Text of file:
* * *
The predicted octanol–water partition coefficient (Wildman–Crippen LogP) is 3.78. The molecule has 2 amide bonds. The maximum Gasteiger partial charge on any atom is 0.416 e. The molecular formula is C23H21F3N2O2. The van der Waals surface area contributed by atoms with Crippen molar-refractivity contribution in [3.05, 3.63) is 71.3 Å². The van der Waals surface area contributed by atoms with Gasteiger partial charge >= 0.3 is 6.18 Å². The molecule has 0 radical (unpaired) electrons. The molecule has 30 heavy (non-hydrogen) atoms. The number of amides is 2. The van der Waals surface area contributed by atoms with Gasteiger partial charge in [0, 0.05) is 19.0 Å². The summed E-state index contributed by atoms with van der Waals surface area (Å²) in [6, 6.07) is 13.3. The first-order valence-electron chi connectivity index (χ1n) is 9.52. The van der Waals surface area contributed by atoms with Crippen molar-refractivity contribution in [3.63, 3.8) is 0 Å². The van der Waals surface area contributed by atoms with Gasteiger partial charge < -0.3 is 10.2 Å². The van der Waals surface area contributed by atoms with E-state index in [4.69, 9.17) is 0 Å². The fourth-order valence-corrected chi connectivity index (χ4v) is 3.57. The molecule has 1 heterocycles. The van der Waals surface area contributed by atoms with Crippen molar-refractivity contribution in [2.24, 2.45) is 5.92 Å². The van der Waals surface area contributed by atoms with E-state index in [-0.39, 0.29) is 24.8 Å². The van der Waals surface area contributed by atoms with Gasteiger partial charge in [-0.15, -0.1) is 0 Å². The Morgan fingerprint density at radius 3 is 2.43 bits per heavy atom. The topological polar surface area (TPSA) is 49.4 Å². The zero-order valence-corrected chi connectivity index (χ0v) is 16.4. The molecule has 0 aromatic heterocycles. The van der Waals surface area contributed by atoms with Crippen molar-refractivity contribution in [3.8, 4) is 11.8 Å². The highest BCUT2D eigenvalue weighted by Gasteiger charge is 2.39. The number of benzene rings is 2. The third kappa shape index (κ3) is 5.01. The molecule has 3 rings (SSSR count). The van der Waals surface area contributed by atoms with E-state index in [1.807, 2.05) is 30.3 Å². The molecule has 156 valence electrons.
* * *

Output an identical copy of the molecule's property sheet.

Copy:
The predicted octanol–water partition coefficient (Wildman–Crippen LogP) is 3.78. The molecule has 2 amide bonds. The maximum Gasteiger partial charge on any atom is 0.416 e. The molecular formula is C23H21F3N2O2. The van der Waals surface area contributed by atoms with Crippen molar-refractivity contribution in [3.05, 3.63) is 71.3 Å². The van der Waals surface area contributed by atoms with Gasteiger partial charge >= 0.3 is 6.18 Å². The molecule has 0 radical (unpaired) electrons. The molecule has 30 heavy (non-hydrogen) atoms. The number of amides is 2. The van der Waals surface area contributed by atoms with Gasteiger partial charge in [0, 0.05) is 19.0 Å². The summed E-state index contributed by atoms with van der Waals surface area (Å²) in [6, 6.07) is 13.3. The first-order valence-electron chi connectivity index (χ1n) is 9.52. The van der Waals surface area contributed by atoms with Crippen molar-refractivity contribution in [3.63, 3.8) is 0 Å². The van der Waals surface area contributed by atoms with Gasteiger partial charge < -0.3 is 10.2 Å². The van der Waals surface area contributed by atoms with E-state index in [4.69, 9.17) is 0 Å². The fourth-order valence-corrected chi connectivity index (χ4v) is 3.57. The molecule has 1 heterocycles. The van der Waals surface area contributed by atoms with Crippen molar-refractivity contribution in [2.24, 2.45) is 5.92 Å². The van der Waals surface area contributed by atoms with E-state index in [-0.39, 0.29) is 24.8 Å². The van der Waals surface area contributed by atoms with Gasteiger partial charge in [-0.15, -0.1) is 0 Å². The Morgan fingerprint density at radius 3 is 2.43 bits per heavy atom. The topological polar surface area (TPSA) is 49.4 Å². The zero-order valence-corrected chi connectivity index (χ0v) is 16.4. The molecule has 0 aromatic heterocycles. The van der Waals surface area contributed by atoms with Crippen molar-refractivity contribution in [3.8, 4) is 11.8 Å². The highest BCUT2D eigenvalue weighted by Gasteiger charge is 2.39. The number of benzene rings is 2. The third kappa shape index (κ3) is 5.01. The molecule has 3 rings (SSSR count). The van der Waals surface area contributed by atoms with E-state index in [1.807, 2.05) is 30.3 Å². The molecule has 156 valence electrons.